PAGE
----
Strategies to keep inventory at most efficient levels


Improving plant performance is an effort that includes both growing revenues and cutting costs.

manager in warehouse

Almost half of manufacturing executives are focused on demand forecasting and inventory management, which are two sides of the same coin, according to a 2013 study by Gatepoint and IBM, “Five key factors in optimizing complex manufacturing businesses.”

The challenge at all stages of the manufacturing process – from raw materials to finished goods – is having enough inventory on hand to complete orders.

Excess inventory represents tied-up cash that can’t be used for other purposes and may become a disposal problem. Too little inventory means loss of orders and perhaps customers. With the availability of online ordering, customers can quickly locate other options.

A great tool to improve demand forecasting and inventory management is inventory optimization software. These systems “bolt on” to existing systems, so the first step is to make sure you’re getting good data.

Some companies are using Electronic Resource Planning software to manage inventory. These applications track inventory components received and their journey through the process.

In many companies, this is far from seamless. It’s vital to ensure that there are no gaps in the system and the information entered and reported is correct. After all there is no point in boosting an engine that isn’t running on all cylinders.

Your system should accurately track inventory levels, orders, lead times, costs and the menu of materials used in each product. In some companies, materials management can be very complex, since a mix of raw materials and purchased components are used. For each inventory item, whether raw or component, demand, safety stock levels. Minimum order requirements need to be identified.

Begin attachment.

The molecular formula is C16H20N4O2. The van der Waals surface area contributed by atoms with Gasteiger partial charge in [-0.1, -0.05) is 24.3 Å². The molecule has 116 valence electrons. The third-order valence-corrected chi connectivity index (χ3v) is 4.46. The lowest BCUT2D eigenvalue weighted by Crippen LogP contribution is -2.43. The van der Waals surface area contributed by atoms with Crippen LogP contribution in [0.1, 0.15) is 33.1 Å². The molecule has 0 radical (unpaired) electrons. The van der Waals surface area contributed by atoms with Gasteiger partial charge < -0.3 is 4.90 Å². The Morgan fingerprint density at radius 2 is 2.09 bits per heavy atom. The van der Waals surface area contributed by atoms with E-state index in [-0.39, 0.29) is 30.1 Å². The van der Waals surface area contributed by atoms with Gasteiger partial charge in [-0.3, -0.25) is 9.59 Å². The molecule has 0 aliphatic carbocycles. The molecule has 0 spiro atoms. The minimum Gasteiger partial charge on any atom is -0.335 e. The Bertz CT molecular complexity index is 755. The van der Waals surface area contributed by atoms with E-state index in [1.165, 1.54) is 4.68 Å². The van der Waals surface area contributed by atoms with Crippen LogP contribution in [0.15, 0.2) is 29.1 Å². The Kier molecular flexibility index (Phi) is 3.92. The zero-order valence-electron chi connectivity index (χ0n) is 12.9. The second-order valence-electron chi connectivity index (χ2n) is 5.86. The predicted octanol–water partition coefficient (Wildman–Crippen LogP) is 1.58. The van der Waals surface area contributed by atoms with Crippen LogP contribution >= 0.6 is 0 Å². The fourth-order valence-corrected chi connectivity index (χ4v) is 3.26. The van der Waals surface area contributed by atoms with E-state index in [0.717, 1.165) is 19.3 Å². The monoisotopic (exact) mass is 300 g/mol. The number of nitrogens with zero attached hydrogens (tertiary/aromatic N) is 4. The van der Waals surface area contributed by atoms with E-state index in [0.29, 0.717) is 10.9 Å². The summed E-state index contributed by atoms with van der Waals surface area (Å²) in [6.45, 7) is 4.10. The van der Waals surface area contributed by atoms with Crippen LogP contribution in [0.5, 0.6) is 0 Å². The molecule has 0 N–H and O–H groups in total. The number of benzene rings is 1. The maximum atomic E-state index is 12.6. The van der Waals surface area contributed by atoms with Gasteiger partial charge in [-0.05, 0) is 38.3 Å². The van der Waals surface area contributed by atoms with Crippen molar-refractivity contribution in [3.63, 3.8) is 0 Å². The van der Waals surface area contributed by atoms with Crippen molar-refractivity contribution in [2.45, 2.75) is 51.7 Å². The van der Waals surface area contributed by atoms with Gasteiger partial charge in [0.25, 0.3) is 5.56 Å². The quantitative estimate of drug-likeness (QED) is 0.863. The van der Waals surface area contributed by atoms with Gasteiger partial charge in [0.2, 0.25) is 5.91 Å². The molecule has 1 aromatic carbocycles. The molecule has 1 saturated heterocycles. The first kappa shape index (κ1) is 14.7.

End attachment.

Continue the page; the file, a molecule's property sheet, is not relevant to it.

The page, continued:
Knowing exactly how much inventory you have on hand at every stage of the process is essential. Once you have this information, you’re ready to optimize.

The most exciting aspect of new optimization software is the ability to create multiple scenarios based on variable inputs and what-ifs. Demand isn’t always a smooth bell curve and marketplace changes can happen rapidly.

All customer groups don’t perform the same way. Software company Llamasoft’s inventory optimization tool classifies demand in ten groups, including fast, slow, intermittent, erratic, lumpy and clumped.

The demand forecast is used to identify safety stock amounts as well as optimal production. Companies use the results to run production of associated items or postpone production entirely. Cost and profit trade-offs are identified, and various scenarios can be modeled with output reported against existing performance. Case studies show a reduction in needed safety stock, reflecting a savings.

This type of modeling can be helpful if a company sells parts in addition to equipment or vehicles. Accurately modeling the demand cycle for parts can save both inventory and warehousing costs while ensuring that customers get those essential items when needed.

Another area optimization software addresses is network optimization. Many companies use suppliers or production plants around the world, which makes purchases of inventory components and movement of finished goods more challenging.

Lead times can be much longer, and weather and political events can interfere with delivery. Being able to enter different time periods is helpful since conditions and demand can be seasonal.

Modeling “what-ifs” to gauge the impact of decisions is also useful. For example, a company may evaluate moving a distribution center or switching suppliers.

In a Llamasoft case study of a dairy products company, wide variations in delivery times overseas affected projected stock levels. These variances needed to be considered in forecasting. Pricing sensitivity due to fluctuations in commodity prices was also an input.

Another feature of optimization software is simulation. The effect of decision-making can be virtually produced before a dime is spent.

A consumer goods company struggling with uneven demand and scheduling problems decided to investigate grouping production by speed of sales – i.e., fast moving and slow moving. The simulation revealed a 40 percent improvement in stock levels while meeting demand and improving productivity.

Inventory optimization is a complex process and software tools are helping make the process increasingly more accurate and useful. They are also opening up possibilities for innovative solutions for using production capacity and distribution networks to the fullest.